Annoyed Librarian
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Inside Annoyed Librarian

No Stereotypes Shattered Here

I’m not sure why, but I still get annoyed every time I read one of those news articles trying to break down librarian stereotypes, only it seems to be for different reasons each time. The latest is from Tucson, Arizona, where supposedly “librarians become new selves when not between shelves,” because the headline writer wants to be a writer of doggerel but couldn’t get paid to do that. Supposedly, unlike the stereotypical shusher, “In real life...many local librarians live their lives out loud.” Living one’s life out loud seems to mean, in turn, being a female bodybuilder, playing roller derby, and riding a motorcycle, although I suspect that if the motorcycle rider were a man this wouldn’t be considered much of a surprise. Usually what annoys me about the articles is the way the librarians are played up to be larger than life characters when they’re really not. Okay, you have tattoos. That would have been very exciting in the 1960s maybe. It’s not the librarians ...
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Exposure @ the Library

A reader suggested in the comments last week that I write about an incident of indecent exposure at the Alexander Library at Rutgers University. I was unaware of such an incident, but sure enough last week a man walked into a women’s restroom in the library, exposed himself to one woman, and grabbed another woman on the buttocks before running from the room. That’s the kind of thing you expect to happen at a public library! According to the news article, the library basically is a public library, with anyone allowed in until 10pm. Since the incident happened around 9:20pm, it could have been a member of the public rather than a fellow student, but who knows. The student reactions are priceless. This one might be my favorite: “I would never expect a man to come in there and just expose himself like that.” Nobody expects the Spanish Inquisition, either. One student understandably says that she deserves to feel safe in the library, while another on, a martial arts expert, says ...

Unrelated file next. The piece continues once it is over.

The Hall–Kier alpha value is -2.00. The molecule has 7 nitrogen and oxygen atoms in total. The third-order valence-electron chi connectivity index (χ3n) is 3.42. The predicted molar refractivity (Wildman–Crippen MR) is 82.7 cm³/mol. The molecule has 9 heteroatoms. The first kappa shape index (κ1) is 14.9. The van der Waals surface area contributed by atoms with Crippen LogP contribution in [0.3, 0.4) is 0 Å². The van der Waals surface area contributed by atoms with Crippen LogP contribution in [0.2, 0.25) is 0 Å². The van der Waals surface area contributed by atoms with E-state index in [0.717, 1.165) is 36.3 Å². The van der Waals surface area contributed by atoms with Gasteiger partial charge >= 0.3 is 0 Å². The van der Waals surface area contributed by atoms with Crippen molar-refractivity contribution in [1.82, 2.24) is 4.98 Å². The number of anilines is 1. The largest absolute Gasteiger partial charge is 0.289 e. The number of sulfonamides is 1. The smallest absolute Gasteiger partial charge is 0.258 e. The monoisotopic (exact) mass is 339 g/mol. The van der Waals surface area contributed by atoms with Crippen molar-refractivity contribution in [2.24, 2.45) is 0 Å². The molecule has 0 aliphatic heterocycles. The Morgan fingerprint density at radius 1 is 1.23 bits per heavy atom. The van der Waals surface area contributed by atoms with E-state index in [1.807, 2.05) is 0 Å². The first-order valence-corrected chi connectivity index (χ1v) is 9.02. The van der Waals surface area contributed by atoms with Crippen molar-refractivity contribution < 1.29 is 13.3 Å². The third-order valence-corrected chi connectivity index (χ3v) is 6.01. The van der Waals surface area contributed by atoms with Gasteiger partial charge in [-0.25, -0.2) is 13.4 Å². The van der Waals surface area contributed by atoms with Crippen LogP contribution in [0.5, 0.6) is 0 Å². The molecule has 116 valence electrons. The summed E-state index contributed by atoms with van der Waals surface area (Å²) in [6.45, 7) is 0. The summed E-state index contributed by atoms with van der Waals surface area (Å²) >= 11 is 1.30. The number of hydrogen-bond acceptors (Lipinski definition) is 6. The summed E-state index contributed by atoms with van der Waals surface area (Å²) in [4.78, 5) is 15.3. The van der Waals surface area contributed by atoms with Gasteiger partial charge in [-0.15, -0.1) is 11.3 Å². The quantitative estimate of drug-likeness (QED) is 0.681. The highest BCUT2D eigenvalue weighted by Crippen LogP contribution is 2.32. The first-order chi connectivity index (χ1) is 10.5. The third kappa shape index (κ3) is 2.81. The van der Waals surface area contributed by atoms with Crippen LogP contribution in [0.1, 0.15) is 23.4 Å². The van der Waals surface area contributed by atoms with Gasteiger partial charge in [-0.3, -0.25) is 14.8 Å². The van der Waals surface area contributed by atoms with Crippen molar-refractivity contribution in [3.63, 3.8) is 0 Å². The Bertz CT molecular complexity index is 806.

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Banned Posters Week

There’s controversy brewing in the library community because a lot of librarians like to find stuff to get upset about to distract themselves from how boring their jobs are. The latest controversy is over a Banned Books Week poster. Yes, it’s a poster you can buy, and people are upset about it because they don’t have any real problems to worry about. The poster shows a young woman, bare arms, hair down, holding up a book in front of her face. The book has a red circle with a clear rectangle in the middle, and the woman is looking out through the rectangle. Bold red letters say “READSTRICTED.” The ALA Council listserv is all abuzz, because juicy topics don’t come round often enough. Here’s a representative protest: I work in a heavily Muslim neighborhood. In fact, many of you may have seen images of my neighborhood last week, when 2 women were arrested for conspiring to commit a terrorist act.  I truly believe that acts of terrorism and attacks on our cities come from an ...